You are using an outdated browser.
Please upgrade your browser
and improve your visit to our site.
Skip Navigation

Donald Trump is a hawk now.

Mark Wilson/Getty

One of the longest-running debates about Trump has been over his foreign policy. On the one hand, Trump adopted the mantle of “America First” and could point to three decades of criticizing American interventionism—back in 1987 he ran a full-page ad in the New York Times criticizing American foreign policy for being too involved in other countries’ affairs. Throughout the campaign he argued that the U.S. should stay out of Syria. At the same time, however, he called for “taking the oil” from Iraq and Libya, and promised to “bomb the shit out of ISIS”—two planks that do not exactly fit in the isolationist playbook.

For the first 24 hours or so after it became clear that Bashar al-Assad has used sarin gas against his own people again, in violation of a 2013 U.S.- and Russian-brokered agreement to remove chemical weapons from Syria, Trump was very much an isolationist. His immediate response was to blame Barack Obama, continuing his tradition of blaming his predecessor for everything going wrong with the world. But that changed a day later, when he was allegedly moved by pictures showing dead Syrian children (there were also the usual reports that his privately compassionate but publicly craven daughter Ivanka also helped sway him). Bombing Syria gave Trump one of the few days of good press of his presidency—pundits signaled to Trump that they will like him and treat him seriously if he bombs other countries.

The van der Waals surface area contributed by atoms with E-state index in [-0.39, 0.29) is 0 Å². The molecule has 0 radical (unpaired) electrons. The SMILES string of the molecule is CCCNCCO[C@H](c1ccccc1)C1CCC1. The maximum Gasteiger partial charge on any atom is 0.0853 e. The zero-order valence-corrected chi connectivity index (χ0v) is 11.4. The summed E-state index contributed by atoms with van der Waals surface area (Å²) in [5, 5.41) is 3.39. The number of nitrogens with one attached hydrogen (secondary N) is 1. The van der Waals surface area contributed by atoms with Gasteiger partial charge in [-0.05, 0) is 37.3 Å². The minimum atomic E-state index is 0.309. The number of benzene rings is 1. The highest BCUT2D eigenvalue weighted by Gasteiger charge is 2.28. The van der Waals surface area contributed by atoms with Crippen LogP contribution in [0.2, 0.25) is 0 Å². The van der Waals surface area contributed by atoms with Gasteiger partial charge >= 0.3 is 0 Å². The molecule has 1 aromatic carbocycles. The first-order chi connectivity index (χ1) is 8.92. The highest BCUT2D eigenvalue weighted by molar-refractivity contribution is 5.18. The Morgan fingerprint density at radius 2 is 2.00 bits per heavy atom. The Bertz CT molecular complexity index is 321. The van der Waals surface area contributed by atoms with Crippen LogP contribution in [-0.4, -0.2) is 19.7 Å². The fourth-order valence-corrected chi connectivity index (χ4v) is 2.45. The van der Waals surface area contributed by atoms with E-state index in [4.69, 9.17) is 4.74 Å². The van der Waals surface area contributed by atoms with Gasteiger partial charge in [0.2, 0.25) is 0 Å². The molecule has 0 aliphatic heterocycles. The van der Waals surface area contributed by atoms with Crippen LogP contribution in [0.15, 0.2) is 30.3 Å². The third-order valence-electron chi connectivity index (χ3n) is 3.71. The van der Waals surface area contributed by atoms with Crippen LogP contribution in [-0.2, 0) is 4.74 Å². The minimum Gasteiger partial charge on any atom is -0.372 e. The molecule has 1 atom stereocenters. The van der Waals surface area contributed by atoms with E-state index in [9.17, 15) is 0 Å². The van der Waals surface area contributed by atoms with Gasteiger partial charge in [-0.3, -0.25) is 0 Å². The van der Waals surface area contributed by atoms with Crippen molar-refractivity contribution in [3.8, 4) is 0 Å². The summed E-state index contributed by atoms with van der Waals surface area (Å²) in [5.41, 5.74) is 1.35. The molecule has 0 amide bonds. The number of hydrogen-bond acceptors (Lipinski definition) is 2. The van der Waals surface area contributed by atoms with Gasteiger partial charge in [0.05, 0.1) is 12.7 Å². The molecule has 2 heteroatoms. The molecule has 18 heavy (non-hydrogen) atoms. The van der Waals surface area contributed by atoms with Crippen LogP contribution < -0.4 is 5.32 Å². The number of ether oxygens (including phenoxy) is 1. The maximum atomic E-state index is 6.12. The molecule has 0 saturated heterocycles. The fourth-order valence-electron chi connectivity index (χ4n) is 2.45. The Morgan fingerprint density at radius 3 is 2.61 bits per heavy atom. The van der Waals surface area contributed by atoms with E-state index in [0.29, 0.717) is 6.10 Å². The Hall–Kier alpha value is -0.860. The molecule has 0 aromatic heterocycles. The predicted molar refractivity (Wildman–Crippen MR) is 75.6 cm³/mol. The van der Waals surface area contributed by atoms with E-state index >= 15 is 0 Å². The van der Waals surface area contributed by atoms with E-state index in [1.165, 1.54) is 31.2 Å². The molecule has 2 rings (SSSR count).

To talk about a “Trump Doctrine” is absurd and his foreign policy, like everything else, seems to be a product of his whims. In Syria, in particular, there seems to be no strategy at all. As the Times reported on Tuesday, “As various officials have described it, the United States will intervene only when chemical weapons are used—or any time innocents are killed. It will push for the ouster of President Bashar al-Assad of Syria—or pursue that only after defeating the Islamic State. America’s national interest in Syria is to fight terrorism. Or to ease the humanitarian crisis there. Or to restore stability.”

But Trump has decided that he likes being congratulated and that he likes fighting dictators. Here are his tweets from Tuesday:

Trump is carrot-and-sticking with China here—dangling a trade deal in front of them on the condition that they rein in Kim Jong-un, while telling them that the United States is prepared to act unilaterally to fix a decades-old conflict on the Korean peninsula. Trump is a bluffer (as far as I can tell, it’s the only negotiation technique he uses consistently). But this is notable, coming as it does after the intervention in Syria. Seventy-five days into his administration, Trump has decided he can change the world.